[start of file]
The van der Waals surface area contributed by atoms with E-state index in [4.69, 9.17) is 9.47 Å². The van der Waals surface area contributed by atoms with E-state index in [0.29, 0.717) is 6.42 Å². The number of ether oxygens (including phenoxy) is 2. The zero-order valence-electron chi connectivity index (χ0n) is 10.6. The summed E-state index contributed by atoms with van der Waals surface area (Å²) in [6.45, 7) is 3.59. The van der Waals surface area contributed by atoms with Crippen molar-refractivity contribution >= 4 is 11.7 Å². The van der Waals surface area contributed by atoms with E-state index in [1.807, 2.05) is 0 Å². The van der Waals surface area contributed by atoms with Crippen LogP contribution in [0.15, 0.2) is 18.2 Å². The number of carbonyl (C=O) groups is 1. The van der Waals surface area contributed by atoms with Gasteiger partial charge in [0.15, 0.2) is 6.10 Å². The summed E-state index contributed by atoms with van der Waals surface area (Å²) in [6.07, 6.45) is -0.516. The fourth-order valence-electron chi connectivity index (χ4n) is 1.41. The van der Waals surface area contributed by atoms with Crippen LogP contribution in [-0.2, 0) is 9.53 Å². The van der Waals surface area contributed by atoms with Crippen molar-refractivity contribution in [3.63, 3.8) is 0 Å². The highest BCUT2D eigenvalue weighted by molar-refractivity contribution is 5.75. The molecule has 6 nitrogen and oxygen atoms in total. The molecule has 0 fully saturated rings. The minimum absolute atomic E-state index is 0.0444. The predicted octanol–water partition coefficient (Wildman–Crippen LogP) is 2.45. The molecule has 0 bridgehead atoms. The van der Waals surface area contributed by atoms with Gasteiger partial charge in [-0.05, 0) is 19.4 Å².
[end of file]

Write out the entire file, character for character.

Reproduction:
The van der Waals surface area contributed by atoms with E-state index in [4.69, 9.17) is 9.47 Å². The van der Waals surface area contributed by atoms with E-state index in [0.29, 0.717) is 6.42 Å². The number of ether oxygens (including phenoxy) is 2. The zero-order valence-electron chi connectivity index (χ0n) is 10.6. The summed E-state index contributed by atoms with van der Waals surface area (Å²) in [6.45, 7) is 3.59. The van der Waals surface area contributed by atoms with Crippen molar-refractivity contribution >= 4 is 11.7 Å². The van der Waals surface area contributed by atoms with E-state index in [1.807, 2.05) is 0 Å². The van der Waals surface area contributed by atoms with Crippen LogP contribution in [0.15, 0.2) is 18.2 Å². The number of carbonyl (C=O) groups is 1. The van der Waals surface area contributed by atoms with Gasteiger partial charge in [0.15, 0.2) is 6.10 Å². The summed E-state index contributed by atoms with van der Waals surface area (Å²) in [6.07, 6.45) is -0.516. The fourth-order valence-electron chi connectivity index (χ4n) is 1.41. The van der Waals surface area contributed by atoms with Crippen LogP contribution in [-0.2, 0) is 9.53 Å². The van der Waals surface area contributed by atoms with Crippen molar-refractivity contribution in [3.63, 3.8) is 0 Å². The highest BCUT2D eigenvalue weighted by molar-refractivity contribution is 5.75. The molecule has 6 nitrogen and oxygen atoms in total. The molecule has 0 fully saturated rings. The minimum absolute atomic E-state index is 0.0444. The predicted octanol–water partition coefficient (Wildman–Crippen LogP) is 2.45. The molecule has 0 bridgehead atoms. The van der Waals surface area contributed by atoms with Gasteiger partial charge in [-0.05, 0) is 19.4 Å².